Eleanor McMain Secondary School will become a charter school operated by the InspireNOLA network, but a decision on the future of Mahalia Jackson Elementary has been postponed for further discussion after the Orleans Parish School Board met Thursdsay night.
Meanwhile, the OPSB also approved the transfer of eight charter schools back to its governance from the Recovery School District — including Lafayette and Esperanza from the Choice Foundation, Samuel J. Green and three others operated by Firstline Schools, Harney and several others. The schools will still be run by their same charter operators, but will be overseen by the OPSB instead of the RSD.
For more information about the decisions, see the report from the OPSB below:
At the Orleans Parish School Board Business Meeting Thursday evening, April 20, the School Board unanimously approved the recommendation to transition Eleanor McMain Secondary School to InspireNOLA. Additionally, resolutions accepting OPSB jurisdiction of several New Orleans public schools and a motion to expand education program services to students at the New Orleans Justice Center were approved. Action on the Mahalia Jackson Elementary recommendation was deferred.
Earlier this evening, OPSB board members unanimously voted to approve the Superintendent’s recommendation to grant InspireNOLA permission for automatic replication of Edna Karr as a Type 3 Charter at Eleanor McMain Secondary School. As Edna Karr High School has been deemed a high-performing school, under state law and district policy it is eligible for automatic replication. InspireNOLA, as the operator of Karr, has requested permission to replicate as a Type 3 conversion of an existing public school. The board approved the recommendation for McMain. The replicated Type 3 contract for Eleanor McMain Secondary School will be for five years, and as a school in its initial charter term will be subject to the third-year extension provisions of state law and district policy.
“InspireNOLA’s operation of Eleanor McMain Secondary School represents an opportunity to build on the tradition and legacy of the school, which was envisioned as an intentionally diverse learning community from its initial expansion to serve high school grades during the 1970s,” said Lewis. “I’m dedicated to providing students with the best education possible and am excited to work with the community, faculty, students, and families to continue to foster the growth of such high achieving schools.”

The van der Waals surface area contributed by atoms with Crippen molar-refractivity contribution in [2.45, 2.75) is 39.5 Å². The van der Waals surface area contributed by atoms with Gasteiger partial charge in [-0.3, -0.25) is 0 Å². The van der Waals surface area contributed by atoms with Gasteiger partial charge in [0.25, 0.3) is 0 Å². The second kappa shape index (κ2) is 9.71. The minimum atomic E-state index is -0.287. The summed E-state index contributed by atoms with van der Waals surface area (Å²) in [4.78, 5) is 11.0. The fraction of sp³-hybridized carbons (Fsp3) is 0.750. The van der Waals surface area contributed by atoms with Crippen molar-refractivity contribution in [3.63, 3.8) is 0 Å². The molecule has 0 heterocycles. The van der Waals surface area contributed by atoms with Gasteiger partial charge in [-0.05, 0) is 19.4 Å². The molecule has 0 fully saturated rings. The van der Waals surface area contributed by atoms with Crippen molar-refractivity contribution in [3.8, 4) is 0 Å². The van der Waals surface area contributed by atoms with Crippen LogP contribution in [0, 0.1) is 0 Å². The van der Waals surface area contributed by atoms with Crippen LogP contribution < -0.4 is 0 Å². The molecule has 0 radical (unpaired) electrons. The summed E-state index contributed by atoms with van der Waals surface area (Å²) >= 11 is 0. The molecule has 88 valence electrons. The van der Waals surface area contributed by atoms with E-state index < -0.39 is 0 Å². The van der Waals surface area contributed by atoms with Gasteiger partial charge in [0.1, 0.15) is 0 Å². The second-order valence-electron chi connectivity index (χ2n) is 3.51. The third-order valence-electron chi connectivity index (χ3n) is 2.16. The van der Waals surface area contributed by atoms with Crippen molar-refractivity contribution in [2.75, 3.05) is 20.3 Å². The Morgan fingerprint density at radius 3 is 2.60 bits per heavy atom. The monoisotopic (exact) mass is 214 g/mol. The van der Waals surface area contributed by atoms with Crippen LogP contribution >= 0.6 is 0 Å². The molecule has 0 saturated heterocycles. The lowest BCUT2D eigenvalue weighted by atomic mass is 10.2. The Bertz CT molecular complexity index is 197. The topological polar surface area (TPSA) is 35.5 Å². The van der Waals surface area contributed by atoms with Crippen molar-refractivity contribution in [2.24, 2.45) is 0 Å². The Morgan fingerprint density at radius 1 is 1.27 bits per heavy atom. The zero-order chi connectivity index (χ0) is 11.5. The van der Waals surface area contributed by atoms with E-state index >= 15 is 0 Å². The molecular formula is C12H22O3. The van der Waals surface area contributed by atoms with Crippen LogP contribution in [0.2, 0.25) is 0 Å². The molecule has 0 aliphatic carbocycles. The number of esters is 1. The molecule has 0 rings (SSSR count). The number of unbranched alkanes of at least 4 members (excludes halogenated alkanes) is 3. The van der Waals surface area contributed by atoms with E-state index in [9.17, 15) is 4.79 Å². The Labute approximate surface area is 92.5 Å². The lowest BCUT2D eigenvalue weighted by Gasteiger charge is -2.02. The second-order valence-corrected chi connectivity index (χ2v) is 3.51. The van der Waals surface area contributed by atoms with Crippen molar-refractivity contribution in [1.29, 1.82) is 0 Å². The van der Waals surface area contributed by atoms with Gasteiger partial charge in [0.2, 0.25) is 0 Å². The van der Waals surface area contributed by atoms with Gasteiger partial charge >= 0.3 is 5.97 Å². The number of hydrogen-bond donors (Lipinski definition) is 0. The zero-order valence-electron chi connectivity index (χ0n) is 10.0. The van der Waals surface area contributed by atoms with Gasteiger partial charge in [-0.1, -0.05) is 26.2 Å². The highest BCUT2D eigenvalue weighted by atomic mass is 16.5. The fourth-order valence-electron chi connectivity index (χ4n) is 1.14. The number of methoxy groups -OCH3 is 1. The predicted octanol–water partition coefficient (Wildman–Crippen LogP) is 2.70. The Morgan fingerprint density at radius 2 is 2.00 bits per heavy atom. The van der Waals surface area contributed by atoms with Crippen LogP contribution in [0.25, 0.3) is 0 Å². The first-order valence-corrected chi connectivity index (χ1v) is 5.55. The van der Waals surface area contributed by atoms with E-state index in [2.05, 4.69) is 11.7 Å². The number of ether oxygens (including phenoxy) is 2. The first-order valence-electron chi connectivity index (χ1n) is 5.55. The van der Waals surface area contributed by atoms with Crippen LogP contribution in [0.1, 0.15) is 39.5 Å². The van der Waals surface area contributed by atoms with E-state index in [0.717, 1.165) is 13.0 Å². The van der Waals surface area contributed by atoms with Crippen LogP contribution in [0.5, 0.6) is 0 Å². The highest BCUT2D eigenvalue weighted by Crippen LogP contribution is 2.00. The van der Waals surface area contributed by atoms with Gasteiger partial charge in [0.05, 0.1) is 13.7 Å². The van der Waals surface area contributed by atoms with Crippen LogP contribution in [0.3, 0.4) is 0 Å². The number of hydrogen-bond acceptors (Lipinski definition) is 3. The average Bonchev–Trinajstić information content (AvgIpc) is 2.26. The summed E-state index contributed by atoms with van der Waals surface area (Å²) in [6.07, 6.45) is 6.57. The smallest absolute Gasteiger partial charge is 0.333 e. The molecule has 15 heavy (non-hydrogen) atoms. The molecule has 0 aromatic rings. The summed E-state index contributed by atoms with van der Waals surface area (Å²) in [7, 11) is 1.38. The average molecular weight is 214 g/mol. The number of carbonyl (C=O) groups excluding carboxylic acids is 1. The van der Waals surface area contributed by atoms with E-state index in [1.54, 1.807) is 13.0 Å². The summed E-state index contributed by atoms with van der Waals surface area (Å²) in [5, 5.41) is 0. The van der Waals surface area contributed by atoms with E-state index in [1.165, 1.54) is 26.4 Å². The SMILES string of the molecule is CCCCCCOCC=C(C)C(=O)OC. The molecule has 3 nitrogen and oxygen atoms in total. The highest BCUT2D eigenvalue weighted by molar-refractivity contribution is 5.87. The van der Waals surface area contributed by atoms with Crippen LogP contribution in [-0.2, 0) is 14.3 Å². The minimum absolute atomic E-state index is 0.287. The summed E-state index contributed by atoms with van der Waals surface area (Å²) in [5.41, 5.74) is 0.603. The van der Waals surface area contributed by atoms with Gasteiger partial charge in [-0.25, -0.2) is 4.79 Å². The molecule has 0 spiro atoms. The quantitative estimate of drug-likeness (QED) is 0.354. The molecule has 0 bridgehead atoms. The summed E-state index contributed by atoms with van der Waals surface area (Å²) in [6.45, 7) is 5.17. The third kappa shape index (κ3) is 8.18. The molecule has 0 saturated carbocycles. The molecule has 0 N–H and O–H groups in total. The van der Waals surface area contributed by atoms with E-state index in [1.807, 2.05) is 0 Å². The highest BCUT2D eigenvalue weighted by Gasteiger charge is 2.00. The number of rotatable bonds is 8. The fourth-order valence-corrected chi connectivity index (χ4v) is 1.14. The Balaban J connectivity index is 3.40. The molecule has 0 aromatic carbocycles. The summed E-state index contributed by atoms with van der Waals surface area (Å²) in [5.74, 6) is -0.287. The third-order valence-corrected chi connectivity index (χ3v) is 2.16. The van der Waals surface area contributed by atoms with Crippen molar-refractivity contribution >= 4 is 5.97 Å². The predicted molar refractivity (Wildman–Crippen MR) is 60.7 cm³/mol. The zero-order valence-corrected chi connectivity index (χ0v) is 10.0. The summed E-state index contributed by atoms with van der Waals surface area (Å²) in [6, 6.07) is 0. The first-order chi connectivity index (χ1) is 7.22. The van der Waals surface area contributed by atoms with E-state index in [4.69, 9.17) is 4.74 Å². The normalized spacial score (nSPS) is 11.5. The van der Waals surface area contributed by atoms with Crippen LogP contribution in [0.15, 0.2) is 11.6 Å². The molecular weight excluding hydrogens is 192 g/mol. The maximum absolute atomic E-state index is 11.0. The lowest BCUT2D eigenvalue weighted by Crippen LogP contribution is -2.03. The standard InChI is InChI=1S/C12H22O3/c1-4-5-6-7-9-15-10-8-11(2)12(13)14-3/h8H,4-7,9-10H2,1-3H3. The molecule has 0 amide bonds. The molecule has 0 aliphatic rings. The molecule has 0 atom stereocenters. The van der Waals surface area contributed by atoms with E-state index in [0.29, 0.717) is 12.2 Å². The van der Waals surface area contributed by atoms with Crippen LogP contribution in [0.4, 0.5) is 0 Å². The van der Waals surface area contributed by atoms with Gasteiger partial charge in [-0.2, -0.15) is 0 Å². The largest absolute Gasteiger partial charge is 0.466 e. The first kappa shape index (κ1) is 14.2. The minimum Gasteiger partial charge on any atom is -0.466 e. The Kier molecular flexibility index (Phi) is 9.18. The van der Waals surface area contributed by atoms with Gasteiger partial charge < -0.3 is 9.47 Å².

Other highlights from the board meeting included the approval of the award to operate the Orleans Justice Center Educational program to the Center for Educational Excellence in Alternative Settings (CEEAS), a non-profit organization. The contract is not to exceed the amount of $975,000 per year for two years. CEEAS is the same non-profit vendor that currently operates the Travis Hill School at the Youth Studies Center. The approval will allow OPSB to run a full day education program for eligible students at the prison.
OPSB also adopted several resolutions to transfer oversight of eight schools to local control, a year ahead of the legal mandate, signifying another step towards reunification of city schools under OPSB oversight. Those schools are Esperanza Charter School and Lafayette Charter School of New Orleans operated by Choice Foundation, Sci Academy operated by Collegiate Academy, Arthur Ashe Charter School, Samuel J. Green Charter School, Langston Hughes Academy and Phyllis Wheatley Community School operated by First Line Schools, and Edgar P. Harney operated by Spirit of Excellence Academy. The Orleans Parish School Board’s oversight of each school will begin in the 2017-18 school year. Pursuant to the requirements of BESE Bulletin 129, §505, BESE will consider approval of this decision during its May meeting.
The board moved to defer the decision to close the district-operated K-6 school program at the Mahalia Jackson Elementary (MJE) school facility at the close of the 2017-2018 school year. Meetings scheduled for this Saturday April 22 and Tuesday April 25 for Mahalia Jackson families will be rescheduled to provide the school community, parents and staff the opportunity for additional input. The Superintendent looks forward to meeting with the school community. The meetings will be scheduled at a later date.
Lastly, the school board approved a calendar for the ensuing school year. The calendar reflects the days that schools will be in session, holidays, vacation periods, professional development days and the beginning and end of each marking period at elementary and secondary levels. The 2017-18 Academic Calendar provides 204 teacher days and 166 student days. The instructional time of 67,320 minutes exceeds the State minimum requirement of 63,720 instructional minutes. This is equivalent eight days of instructional time.
OPSB currently oversees 32 schools, including 25 charters, six network schools and one educational program for students in secure care facilities.